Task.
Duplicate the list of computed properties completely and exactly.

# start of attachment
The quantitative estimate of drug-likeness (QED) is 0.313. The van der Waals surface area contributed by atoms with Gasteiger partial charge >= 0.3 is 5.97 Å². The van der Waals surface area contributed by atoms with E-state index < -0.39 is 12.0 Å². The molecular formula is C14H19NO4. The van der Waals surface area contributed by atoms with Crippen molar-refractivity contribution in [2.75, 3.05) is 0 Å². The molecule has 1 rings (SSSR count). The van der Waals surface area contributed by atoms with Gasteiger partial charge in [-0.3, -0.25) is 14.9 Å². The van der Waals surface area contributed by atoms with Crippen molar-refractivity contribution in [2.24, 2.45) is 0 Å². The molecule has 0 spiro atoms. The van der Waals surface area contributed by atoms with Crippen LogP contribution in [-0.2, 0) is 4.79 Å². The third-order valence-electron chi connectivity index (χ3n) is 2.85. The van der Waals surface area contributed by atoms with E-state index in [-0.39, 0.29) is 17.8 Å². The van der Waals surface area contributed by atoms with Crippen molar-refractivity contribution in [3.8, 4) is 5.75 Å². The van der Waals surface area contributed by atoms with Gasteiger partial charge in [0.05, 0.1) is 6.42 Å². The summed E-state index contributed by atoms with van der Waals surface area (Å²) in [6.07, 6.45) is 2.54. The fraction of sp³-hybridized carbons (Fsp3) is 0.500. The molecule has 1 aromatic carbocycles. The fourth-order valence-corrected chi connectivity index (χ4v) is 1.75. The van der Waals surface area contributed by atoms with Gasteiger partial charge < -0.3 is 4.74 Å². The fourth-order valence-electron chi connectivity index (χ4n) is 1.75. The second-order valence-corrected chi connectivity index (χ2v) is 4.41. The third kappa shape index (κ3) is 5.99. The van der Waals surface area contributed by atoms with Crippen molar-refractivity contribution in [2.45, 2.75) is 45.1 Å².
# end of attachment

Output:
The quantitative estimate of drug-likeness (QED) is 0.313. The van der Waals surface area contributed by atoms with Gasteiger partial charge >= 0.3 is 5.97 Å². The van der Waals surface area contributed by atoms with E-state index < -0.39 is 12.0 Å². The molecular formula is C14H19NO4. The van der Waals surface area contributed by atoms with Crippen molar-refractivity contribution in [2.75, 3.05) is 0 Å². The molecule has 1 rings (SSSR count). The van der Waals surface area contributed by atoms with Gasteiger partial charge in [-0.3, -0.25) is 14.9 Å². The van der Waals surface area contributed by atoms with Crippen molar-refractivity contribution in [2.24, 2.45) is 0 Å². The molecule has 0 spiro atoms. The van der Waals surface area contributed by atoms with Crippen LogP contribution in [-0.2, 0) is 4.79 Å². The third-order valence-electron chi connectivity index (χ3n) is 2.85. The van der Waals surface area contributed by atoms with E-state index in [-0.39, 0.29) is 17.8 Å². The van der Waals surface area contributed by atoms with Crippen molar-refractivity contribution in [3.8, 4) is 5.75 Å². The van der Waals surface area contributed by atoms with Gasteiger partial charge in [0.05, 0.1) is 6.42 Å². The summed E-state index contributed by atoms with van der Waals surface area (Å²) in [6.07, 6.45) is 2.54. The fraction of sp³-hybridized carbons (Fsp3) is 0.500. The molecule has 1 aromatic carbocycles. The fourth-order valence-corrected chi connectivity index (χ4v) is 1.75. The van der Waals surface area contributed by atoms with Gasteiger partial charge < -0.3 is 4.74 Å². The fourth-order valence-electron chi connectivity index (χ4n) is 1.75. The second-order valence-corrected chi connectivity index (χ2v) is 4.41. The third kappa shape index (κ3) is 5.99. The van der Waals surface area contributed by atoms with Crippen molar-refractivity contribution in [2.45, 2.75) is 45.1 Å².